Senator Judd Gregg, who was Obama's nominee for commerce secretary before withdrawing his name in protest, believes this budget will bankrupt the United States, stating, "If we maintain the proposals which are in this budget over the 10-year period that this budget covers, this country will go bankrupt. People will not buy our debt; our dollar will become devalued."
And how is Obama handling the influx of troubling numbers? By doubling down on Bush's policies, to paraphrase Brian Riedl, and by, of course, doing what he does best and what got him elected in the first place: over-promising. For example, in the midst of all this insanity, Obama has incredibly pledged to cut the national deficit in half by the end of his first term. Despite the statistics, he has not backed down from this assurance.
To put it politely, this is sheer madness. Those of us rooted in reality, however, look on with eager anticipation -- for if Obama proves us wrong, he will have defied not only the laws of politics and economics, but those of science and physics as well. It will, in short, prove to be the most amazing thing any leader, of any country, in any period of time, has ever done, ever. At first, that seems like a high bar to achieve for a 40-something law professor from Chicago. But then one recalls those nifty "progress" posters and one's doubts are immediately put to ease.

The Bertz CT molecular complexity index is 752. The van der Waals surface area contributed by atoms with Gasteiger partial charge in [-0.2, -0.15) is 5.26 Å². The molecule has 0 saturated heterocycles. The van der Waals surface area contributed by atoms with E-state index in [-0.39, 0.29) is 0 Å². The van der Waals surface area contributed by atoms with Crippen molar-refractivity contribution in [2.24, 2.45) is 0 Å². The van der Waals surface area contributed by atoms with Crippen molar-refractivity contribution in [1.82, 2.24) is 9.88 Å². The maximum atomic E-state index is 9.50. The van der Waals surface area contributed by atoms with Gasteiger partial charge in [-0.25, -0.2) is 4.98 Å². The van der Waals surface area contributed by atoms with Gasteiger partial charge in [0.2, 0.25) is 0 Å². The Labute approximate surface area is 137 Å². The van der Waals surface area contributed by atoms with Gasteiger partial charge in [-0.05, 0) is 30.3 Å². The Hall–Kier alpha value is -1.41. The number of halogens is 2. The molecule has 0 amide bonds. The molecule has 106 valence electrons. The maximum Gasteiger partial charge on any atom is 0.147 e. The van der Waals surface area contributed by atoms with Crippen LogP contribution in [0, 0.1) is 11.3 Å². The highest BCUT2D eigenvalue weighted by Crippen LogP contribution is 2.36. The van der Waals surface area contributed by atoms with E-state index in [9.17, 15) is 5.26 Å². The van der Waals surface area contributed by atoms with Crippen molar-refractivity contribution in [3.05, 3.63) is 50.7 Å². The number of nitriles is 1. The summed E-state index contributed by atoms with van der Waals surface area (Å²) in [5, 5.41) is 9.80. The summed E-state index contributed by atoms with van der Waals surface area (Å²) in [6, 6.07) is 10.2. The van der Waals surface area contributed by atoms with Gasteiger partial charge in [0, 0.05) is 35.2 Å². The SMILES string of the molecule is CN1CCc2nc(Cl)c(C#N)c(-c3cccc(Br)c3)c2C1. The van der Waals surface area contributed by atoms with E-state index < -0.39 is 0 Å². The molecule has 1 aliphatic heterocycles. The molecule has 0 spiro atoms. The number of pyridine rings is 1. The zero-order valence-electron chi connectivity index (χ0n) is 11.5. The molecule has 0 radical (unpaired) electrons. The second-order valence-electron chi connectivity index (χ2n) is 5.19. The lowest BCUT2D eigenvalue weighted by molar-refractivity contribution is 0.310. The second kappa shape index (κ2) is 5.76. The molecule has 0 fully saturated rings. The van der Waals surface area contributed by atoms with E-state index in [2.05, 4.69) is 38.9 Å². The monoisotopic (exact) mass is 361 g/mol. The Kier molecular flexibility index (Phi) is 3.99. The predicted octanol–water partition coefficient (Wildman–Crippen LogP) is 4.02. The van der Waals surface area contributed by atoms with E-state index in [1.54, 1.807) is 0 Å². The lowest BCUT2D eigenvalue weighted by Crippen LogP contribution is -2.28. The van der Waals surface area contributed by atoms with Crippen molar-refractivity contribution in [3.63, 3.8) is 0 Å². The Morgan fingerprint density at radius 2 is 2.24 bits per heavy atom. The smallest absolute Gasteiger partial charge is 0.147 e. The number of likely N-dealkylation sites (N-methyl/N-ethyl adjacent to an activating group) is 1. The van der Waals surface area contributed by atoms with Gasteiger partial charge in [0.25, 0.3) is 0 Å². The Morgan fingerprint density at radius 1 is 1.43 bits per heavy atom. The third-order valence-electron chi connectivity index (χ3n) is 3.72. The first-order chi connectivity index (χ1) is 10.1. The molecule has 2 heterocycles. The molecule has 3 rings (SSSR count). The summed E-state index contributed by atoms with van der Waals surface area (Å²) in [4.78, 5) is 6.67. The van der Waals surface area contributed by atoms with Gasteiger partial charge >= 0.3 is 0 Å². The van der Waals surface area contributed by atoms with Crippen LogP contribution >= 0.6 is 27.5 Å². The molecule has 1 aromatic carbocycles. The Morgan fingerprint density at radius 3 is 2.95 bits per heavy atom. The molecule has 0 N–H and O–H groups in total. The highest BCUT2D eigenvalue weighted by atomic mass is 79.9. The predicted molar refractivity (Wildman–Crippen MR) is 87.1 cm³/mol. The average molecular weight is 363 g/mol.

During the campaign, and in the period after the election and before the inauguration, Obama's supporters articulated what they believed would be Obama's historic position and relevance. They believed the Bush-to-Obama transition would be reminiscent of the Carter-to-Reagan change, where an unsuccessful administration, widely perceived as a failure, would be followed by a saving-grace leader, who in time is vindicated by history. According to this vision, Bush was to be the Republicans' Jimmy Carter and Obama the Democrats' Ronald Reagan.
But here's the catch: Reagan broke sharply from Carter's worst policies. Obama is intensifying Bush's.
And wherever Obama is, in fact, breaking from Bush, he's breaking in the entirely wrong direction. As ABC's Jake Tapper explained, Obama has proposed $989 billion in new taxes, most of which will be on individuals. Obama will let the Bush tax cuts expire and will hike the capital gains tax on the "rich," which will cost the rest of the country $636 billion over ten years. On businesses, Obama will repeal LIFO, the expense of drilling costs, eliminate advanced earned income tax credits, rescind the manufacturing tax deduction for oil and natural gas companies, and more, which will cost the entire country an estimated $353 billion.
This rise in spending is without parallel. As Tim Reid phrased it, "A keen poker player, Mr. Obama is gambling not only his own presidency, but the future well-being of the country. If he pulls it off, they might find room for him on Mount Rushmore. If he fails, he could bankrupt the world's largest economy."